Teachers\' aptitude in question
Nilratan Halder | Published:
March 03, 2016 22:02:41
October 25, 2017 01:44:09
The much vaunted balloon of structured questions, popularly known as creative method of evaluating merit of students, has ruptured. A survey conducted countrywide by none other than the Directorate of Secondary and Higher Education (DSHE) found that more than 40 per cent secondary schools fail to set structured question papers for examinations held in their schools. Teachers there either purchase question papers from teachers' associations or take help from their colleagues of other schools in preparing such questions. Over 16 per cent and 23 per cent of them respectively purchase prepared questions and seek help in preparation of question papers in order to conform to the system. Many of them simply copy or follow guidebooks for the purpose.
This surely is a reflection on the aptitude of those teachers. Their lacking in comprehension of the topics they teach is exposed. If the teachers had thorough knowledge of what they teach day after day, they should not have found difficulty in asking questions -no matter whatever the type. Even those who are smarter enough to shape such questions are not necessarily creative in their approach. The quality of questions -both separate and the set - is not beyond doubt. This survey sheds light on this particular aspect confirming many people's scepticism about any real improvement in teaching and learning.
In this context, the many errors this year's question papers of the Secondary School Certificate examinations under different education boards contained cannot be considered isolated incidents. As many as 11 mistakes were found in the Mathematics question paper under the Jessore Board. Dhaka, Rajshahi and Chittagong boards are guilty of subjecting examinees to similar harassment and anxiety with errors ranging from three to seven in different question papers. Passing it lightly as an oversight will not do. It focuses on the quality of teachers and the overall systemic weakness in education in this country.
If the purpose is to resurrect the system of education from degeneration into the proverbial parrot-like imitation, the first task would be to deploy a highly efficient and creative crop of teachers. Training imparted to teachers for a short duration has proved inadequate. The majority of those involved with the profession at the primary, secondary and even higher secondary levels are teachers by default. Had they have a better option, they would not have opted for teaching. How much creativity or inventiveness can be expected from them?
Even those ranking higher in proficiency index are rarely doing justice to the profession. Their involvement either in coaching business or guidebook writing for some fat publishing houses has taken life out of them. Their devotion to spinning money rather than to preparing students through classroom teaching has long faded. Fossilised, teaching in classroom has done the greatest harm to school education. The introduction of public examinations for Class V and Class VIII has only helped boost the coaching business even more rampantly.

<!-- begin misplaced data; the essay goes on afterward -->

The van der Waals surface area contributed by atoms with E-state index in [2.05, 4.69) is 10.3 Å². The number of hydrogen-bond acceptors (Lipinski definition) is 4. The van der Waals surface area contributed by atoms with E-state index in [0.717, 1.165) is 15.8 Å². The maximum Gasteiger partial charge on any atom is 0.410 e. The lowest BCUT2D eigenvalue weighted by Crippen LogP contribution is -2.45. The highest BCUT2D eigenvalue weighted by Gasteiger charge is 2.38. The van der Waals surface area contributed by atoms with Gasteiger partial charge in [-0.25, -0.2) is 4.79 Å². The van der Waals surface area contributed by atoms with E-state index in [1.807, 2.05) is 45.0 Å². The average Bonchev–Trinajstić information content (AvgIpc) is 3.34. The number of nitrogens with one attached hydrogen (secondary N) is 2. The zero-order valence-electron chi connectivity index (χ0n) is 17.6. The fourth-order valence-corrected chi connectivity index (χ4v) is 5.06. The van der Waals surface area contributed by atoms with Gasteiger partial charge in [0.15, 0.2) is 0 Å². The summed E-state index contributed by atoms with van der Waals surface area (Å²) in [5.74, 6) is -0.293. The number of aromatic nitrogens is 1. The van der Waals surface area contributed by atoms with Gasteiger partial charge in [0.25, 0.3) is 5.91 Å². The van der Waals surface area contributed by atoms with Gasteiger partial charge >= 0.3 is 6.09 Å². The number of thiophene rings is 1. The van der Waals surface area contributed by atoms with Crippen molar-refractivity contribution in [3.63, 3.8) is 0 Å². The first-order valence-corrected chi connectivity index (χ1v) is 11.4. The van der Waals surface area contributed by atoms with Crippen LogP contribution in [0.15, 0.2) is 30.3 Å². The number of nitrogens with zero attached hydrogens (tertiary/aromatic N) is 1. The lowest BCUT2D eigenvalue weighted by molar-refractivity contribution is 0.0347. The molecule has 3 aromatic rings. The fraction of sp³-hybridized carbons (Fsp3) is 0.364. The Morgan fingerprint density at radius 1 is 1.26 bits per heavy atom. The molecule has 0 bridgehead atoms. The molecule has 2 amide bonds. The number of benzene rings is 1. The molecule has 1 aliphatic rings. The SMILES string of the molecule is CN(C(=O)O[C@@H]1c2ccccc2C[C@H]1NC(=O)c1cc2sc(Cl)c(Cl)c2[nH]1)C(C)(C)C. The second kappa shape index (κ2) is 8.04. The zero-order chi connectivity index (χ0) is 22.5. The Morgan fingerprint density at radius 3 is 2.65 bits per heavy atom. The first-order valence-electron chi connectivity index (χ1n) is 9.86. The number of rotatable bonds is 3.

In this situation, the quality of education is sure to dip further. If the makers themselves are either incompetent or dishonest to their avocation, students cannot be blamed for looking for the short-cut to higher scores. So prolific are the guidebooks in the market that a SSC or HSC student or examinee is most likely to be confused about their choice for the same. In many cases, they procure a whole range of those and get depressed by the sheer size of those cure-all prescriptions.
Their production is unthinkable without active collaboration by front runners in the teaching job. Well, there may be a few substandard productions, but invariably the leading publishers hire the best hands available to produce guidebooks containing sample questions. Then there are also suggestions and test papers for examinees to solve. Solutions to such questions too are available. Wonder of wonders, all these are legally banned. Commercial coaching too has some restrictions. But hardly anyone complies with such rules and regulations.
Clearly, in the name of structured questions, students are now under heavier pressures from assorted guidebooks. They are deprived of their childhood because of the burden. Yet they are hardly taught to explore their creativity within. What an injustice today's education is doing to this generation! One feels pity for them. Those who conform to the system achieve excellent scores. But there are non-conformist who cannot adapt to the system. Unless genius, they lose out to the repressive system.
No wonder, some prefer English medium education because there is no such awful infiltration of guidebooks and supervision by inefficient teachers. Students have to rely on textbooks and their teacher's guidance in order to develop their own critical faculties for appreciation. This is however not the case for all English medium schools. Yet at least students in many of those are not subjected to inhuman torture of coaching and guidebook assistance.
It is, therefore, critical to make the country liberated from the invasion of coaching and guidebooks. To do this, the number one requisite is to recruit teachers capable of teaching the subject well in classrooms. The next in order is to ban commercial coaching. Teachers will be required to help out laggards after the class. Finally, guidebooks will have to be totally banned not just on paper but in reality.